What Are OTAs in Pro Football?

According to ESPN, each NFL team has specified times for organized team activities, or OTAs, during preseason workouts, drills and training camps. NFL teams may have up to 10 days of OTAs, all of which have noncontact drills. OTAs are the third and final phase of the NFL workout schedule during preseason camps and practices. SB Nation reveals these drills are prescribed in the NFL’s collective bargaining agreement.

As of 2014, preseason camps begin on April 21. CBS Sports explains OTAs occur during a four-week period and are structured in two three-day increments, followed by a four-day schedule of workouts and drills. The first three-day increment of OTAs start the first week of phase three and are repeated the following week. A week after that, NFL franchises have four days in a row of OTAs to finish that phase of preseason workouts.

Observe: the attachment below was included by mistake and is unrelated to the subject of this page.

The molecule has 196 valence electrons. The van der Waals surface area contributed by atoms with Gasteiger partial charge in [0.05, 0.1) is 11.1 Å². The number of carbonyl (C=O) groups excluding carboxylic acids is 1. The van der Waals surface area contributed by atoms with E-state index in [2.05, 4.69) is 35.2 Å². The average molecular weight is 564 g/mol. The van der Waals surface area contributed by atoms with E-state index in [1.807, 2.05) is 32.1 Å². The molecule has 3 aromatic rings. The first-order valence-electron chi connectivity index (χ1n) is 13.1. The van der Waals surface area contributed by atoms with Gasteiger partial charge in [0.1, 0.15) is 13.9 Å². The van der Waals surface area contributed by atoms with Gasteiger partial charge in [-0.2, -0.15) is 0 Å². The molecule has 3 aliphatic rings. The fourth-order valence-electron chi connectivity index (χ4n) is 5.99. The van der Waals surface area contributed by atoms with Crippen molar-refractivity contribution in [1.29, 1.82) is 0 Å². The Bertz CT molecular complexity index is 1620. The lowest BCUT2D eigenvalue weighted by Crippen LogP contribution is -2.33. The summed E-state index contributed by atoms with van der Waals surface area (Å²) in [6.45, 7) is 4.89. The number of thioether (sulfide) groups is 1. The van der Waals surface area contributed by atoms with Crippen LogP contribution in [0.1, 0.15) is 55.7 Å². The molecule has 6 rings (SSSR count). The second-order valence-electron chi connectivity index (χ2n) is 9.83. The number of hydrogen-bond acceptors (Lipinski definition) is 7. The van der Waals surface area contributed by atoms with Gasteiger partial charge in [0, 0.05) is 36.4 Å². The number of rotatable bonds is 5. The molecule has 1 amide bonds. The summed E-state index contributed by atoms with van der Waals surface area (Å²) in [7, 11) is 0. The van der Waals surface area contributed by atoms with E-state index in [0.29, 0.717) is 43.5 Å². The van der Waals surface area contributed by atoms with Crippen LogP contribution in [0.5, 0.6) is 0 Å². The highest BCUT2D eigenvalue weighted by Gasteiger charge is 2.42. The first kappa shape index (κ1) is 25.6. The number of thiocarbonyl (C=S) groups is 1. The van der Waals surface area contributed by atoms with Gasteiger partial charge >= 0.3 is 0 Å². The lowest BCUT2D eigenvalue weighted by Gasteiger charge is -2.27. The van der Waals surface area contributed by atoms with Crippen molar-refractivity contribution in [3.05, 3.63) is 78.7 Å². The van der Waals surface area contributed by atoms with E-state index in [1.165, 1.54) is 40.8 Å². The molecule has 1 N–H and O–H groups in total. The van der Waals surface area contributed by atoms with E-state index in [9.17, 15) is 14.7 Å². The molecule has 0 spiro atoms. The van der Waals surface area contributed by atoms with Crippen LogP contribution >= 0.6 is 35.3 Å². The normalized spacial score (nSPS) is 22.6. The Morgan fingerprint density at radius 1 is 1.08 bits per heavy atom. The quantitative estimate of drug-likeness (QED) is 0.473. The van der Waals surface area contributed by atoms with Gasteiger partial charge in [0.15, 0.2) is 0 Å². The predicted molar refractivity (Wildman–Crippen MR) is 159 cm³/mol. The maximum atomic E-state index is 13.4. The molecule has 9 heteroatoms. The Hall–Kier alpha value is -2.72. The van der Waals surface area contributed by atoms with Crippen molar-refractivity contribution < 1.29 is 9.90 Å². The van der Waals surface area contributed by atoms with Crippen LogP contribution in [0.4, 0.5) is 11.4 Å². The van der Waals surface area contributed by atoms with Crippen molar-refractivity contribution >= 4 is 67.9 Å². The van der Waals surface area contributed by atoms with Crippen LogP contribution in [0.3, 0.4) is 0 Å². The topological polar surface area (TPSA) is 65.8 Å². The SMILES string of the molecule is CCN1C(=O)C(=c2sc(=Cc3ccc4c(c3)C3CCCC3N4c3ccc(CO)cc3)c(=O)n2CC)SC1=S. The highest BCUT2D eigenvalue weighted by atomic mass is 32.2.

OTAs are part of the third and final phase of a team’s overall workout program. Phase one consists of strength and conditioning workouts for two weeks. Phase two has on-field workouts for three weeks with individual player instruction and separate team drills. During phase two, no offense versus defense drills are allowed. Phase three incorporates OTAs that may include 7-on-7, 9-on-9 and 11-on-11 drills for four weeks, according to SB Nation.